Response to UN Secretary-General’s Synthesis Report- The Road to Dignity by 2030: Ending Poverty, Transforming All Lives, and Protecting the Planet

CUTS International welcomes and applauds the UN Secretary-General’s synthesis report on the post-2015 agenda that outlines a transformative global agenda. We recognise the steps taken by the UN to incorporate the insights of various stakeholders throughout the post-2015 deliberations and reflect the broadest possible consensus among all actors.

The report has done a commendable job in identifying the global crises rooted in structural inequality, injustice, discrimination, environmental and social exploitation amid extraordinary wealth and technological progress. It also identifies and stresses the role of civil society in the pursuit of solutions to these problems.

However, the proposed agenda has not gone far enough beyond the old paradigms. The outgoing MDGs were promoted with equal optimism, but the progress has at best been uneven. Meeting the proposed set of goals and targets must therefore begin with a commitment to understand where the countries and development actors have failed. We believe it would help the governments and other development actors to better prepare for new challenges and old commitments. Importantly, although the report has picked up many components of a transformative global agenda, the extent to which these aspirations are reflected by real action on the ground remains to be seen.

The report emphasises six essential elements for delivering the sustainable development goals (para 66):

  • People: to ensure healthy lives, knowledge and inclusion of women and children
  • Dignity: to end poverty and fight inequality
  • Prosperity: to grow a strong, inclusive and transformative economy
  • Justice: to promote safe and peaceful societies, and strong institutions
  • Partnership: to catalyse global solidarity for sustainable development
  • Planet: to protect our ecosystems for all societies and our children

In the following paragraphs, we have discussed some of the aspirations that matter to CUTS.

  • We appreciate and strongly agree on the recognitions that “Young people will be the torch bearers of the next sustainable development agenda through 2030” (para 3) and “This enterprise can therefore not be business as usual” (para 22). We believe that addressing new challenges and implementing existing developmental commitments would require innovations in aid and development effectiveness, and will need to harness the young human capital at global level.
  • The report rightly emphasises the need to enhance effectiveness of development cooperation based on the basic principles of country ownership, results focus, inclusive partnerships, transparency and accountability (para 93).
  • We commend the report’s emphasis on promoting “South-South technical assistance and the sharing of experiences through regional fora” (para 111). We recognise the potential for South-South cooperation and are committed to promote it. CUTS has been advocating regional cooperation in South, and will continue to do so. We also believe that cross-border trade would be critical driver for development cooperation between the Southern countries as well as South-North cooperation.
  • We appreciate the report’s call to all developed countries to meet the 0.7 percent target and agree to concrete timetables to meet ODA commitments (para 98). We believe development assistance from the global North would be critical for achieving an inclusive sustainable development. As suggested in the report, efforts to modernise ODA and measures of development finance would be useful in the process.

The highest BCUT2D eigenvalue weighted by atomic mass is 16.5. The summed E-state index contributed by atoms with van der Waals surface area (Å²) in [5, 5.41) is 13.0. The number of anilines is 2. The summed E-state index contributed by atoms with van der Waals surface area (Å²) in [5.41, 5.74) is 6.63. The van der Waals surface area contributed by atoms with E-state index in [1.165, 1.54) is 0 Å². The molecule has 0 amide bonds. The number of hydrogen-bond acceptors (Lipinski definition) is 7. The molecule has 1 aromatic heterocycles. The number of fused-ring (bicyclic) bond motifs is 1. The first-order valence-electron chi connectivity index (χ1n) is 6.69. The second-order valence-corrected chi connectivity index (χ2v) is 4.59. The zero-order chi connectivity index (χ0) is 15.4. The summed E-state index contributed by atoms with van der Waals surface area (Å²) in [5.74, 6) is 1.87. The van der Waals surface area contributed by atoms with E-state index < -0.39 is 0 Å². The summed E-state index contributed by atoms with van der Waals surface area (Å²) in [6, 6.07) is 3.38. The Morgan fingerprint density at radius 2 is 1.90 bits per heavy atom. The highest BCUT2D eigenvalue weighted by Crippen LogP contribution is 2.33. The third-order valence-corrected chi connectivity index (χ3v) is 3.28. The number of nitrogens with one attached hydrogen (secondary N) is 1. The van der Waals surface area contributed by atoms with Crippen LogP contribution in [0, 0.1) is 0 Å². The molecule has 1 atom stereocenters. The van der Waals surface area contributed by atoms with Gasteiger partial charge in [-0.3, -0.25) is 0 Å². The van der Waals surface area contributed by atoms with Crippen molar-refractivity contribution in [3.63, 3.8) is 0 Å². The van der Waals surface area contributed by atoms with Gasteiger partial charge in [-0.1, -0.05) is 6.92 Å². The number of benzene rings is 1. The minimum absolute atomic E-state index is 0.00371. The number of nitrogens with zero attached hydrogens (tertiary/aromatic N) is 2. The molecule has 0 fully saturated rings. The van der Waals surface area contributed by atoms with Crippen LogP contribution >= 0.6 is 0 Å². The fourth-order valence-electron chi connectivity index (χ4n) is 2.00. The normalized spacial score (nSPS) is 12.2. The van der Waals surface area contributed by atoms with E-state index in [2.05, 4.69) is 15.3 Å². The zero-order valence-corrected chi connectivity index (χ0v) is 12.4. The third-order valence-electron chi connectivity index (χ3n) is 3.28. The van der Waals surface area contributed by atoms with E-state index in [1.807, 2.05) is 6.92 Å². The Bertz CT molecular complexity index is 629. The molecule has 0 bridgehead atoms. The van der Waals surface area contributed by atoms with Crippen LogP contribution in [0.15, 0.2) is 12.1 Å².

• We agree on the need to transform business models for creating shared value is vital for growing inclusive and sustainable economies (para 73). However, the report appears to assume that monetary prosperity and economic growth are the key drivers of social development. It seems to suggest the governments to deliver incentive structures to attract private investment. While private sector participation is critical, overly market-oriented approaches to sustainable development may not work well. In addition, effective regulatory mechanisms and initiatives for corporate social responsibility and accountability are crucial to engage the private sector in the transformative agenda.
  • The report has rightly emphasised on the need to develop measurements of progress on sustainable development that go beyond GDP (para 135). We very much agree on the usefulness of reflecting the multi-dimensional nature of poverty that is not well captured by GDP-centric indicators.
  • The report has made several references to the need for better, accurate and disaggregated data to effectively measure the progress and target interventions. Though it may appear as a subtle point, data availability will be crucial for making sustainable development more inclusive. At the same time, CUTS also supports the call for a rigorous and participatory monitoring and accountability framework for the SDGS. As emphasised in the report, meaningful accountability and the required enabling environment would be critically dependent on the engagement of civil society and marginalised groups.

CUTS’ response to the synthesis report and its vision is broadly positive and we are satisfied with the ambitions and optimism. The challenge will be to translate this vision into a clear and concise framework, develop an action plan, mobilise necessary resources to achieve it, and to agree on a robust monitoring and accountability framework. Being one of the leading CSOs of global South, CUTS international is committed to the inclusive sustainable development agenda and will contribute to it.

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